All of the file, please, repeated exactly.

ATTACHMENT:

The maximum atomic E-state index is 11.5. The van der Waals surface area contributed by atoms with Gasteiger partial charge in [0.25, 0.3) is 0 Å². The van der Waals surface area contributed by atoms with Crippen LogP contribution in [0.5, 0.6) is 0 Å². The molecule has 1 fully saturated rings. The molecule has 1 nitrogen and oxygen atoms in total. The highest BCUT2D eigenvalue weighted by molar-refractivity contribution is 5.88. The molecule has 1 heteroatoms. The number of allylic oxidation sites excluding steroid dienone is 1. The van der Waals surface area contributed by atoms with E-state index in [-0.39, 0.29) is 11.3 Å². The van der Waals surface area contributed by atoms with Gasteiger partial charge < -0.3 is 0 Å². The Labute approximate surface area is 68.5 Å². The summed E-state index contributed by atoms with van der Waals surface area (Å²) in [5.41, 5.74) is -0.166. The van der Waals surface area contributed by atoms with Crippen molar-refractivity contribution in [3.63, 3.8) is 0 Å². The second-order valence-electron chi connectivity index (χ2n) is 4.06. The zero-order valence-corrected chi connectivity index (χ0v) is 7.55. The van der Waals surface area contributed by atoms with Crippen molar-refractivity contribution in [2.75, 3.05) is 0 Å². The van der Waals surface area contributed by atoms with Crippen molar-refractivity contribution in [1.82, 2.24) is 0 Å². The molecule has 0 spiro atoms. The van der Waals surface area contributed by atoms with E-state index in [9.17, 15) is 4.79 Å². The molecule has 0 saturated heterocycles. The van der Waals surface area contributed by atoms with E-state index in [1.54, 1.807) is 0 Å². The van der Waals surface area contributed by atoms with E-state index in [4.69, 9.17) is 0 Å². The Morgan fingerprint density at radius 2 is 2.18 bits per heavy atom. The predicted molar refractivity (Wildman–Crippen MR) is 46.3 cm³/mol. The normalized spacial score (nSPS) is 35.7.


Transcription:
The maximum atomic E-state index is 11.5. The van der Waals surface area contributed by atoms with Gasteiger partial charge in [0.25, 0.3) is 0 Å². The van der Waals surface area contributed by atoms with Crippen LogP contribution in [0.5, 0.6) is 0 Å². The molecule has 1 fully saturated rings. The molecule has 1 nitrogen and oxygen atoms in total. The highest BCUT2D eigenvalue weighted by molar-refractivity contribution is 5.88. The molecule has 1 heteroatoms. The number of allylic oxidation sites excluding steroid dienone is 1. The van der Waals surface area contributed by atoms with E-state index in [-0.39, 0.29) is 11.3 Å². The van der Waals surface area contributed by atoms with Gasteiger partial charge < -0.3 is 0 Å². The Labute approximate surface area is 68.5 Å². The summed E-state index contributed by atoms with van der Waals surface area (Å²) in [5.41, 5.74) is -0.166. The van der Waals surface area contributed by atoms with Crippen molar-refractivity contribution in [3.63, 3.8) is 0 Å². The second-order valence-electron chi connectivity index (χ2n) is 4.06. The zero-order valence-corrected chi connectivity index (χ0v) is 7.55. The van der Waals surface area contributed by atoms with Crippen molar-refractivity contribution in [2.75, 3.05) is 0 Å². The van der Waals surface area contributed by atoms with Crippen molar-refractivity contribution in [1.82, 2.24) is 0 Å². The molecule has 0 spiro atoms. The van der Waals surface area contributed by atoms with E-state index in [9.17, 15) is 4.79 Å². The molecule has 0 saturated heterocycles. The van der Waals surface area contributed by atoms with E-state index in [1.54, 1.807) is 0 Å². The van der Waals surface area contributed by atoms with E-state index in [4.69, 9.17) is 0 Å². The Morgan fingerprint density at radius 2 is 2.18 bits per heavy atom. The predicted molar refractivity (Wildman–Crippen MR) is 46.3 cm³/mol. The normalized spacial score (nSPS) is 35.7.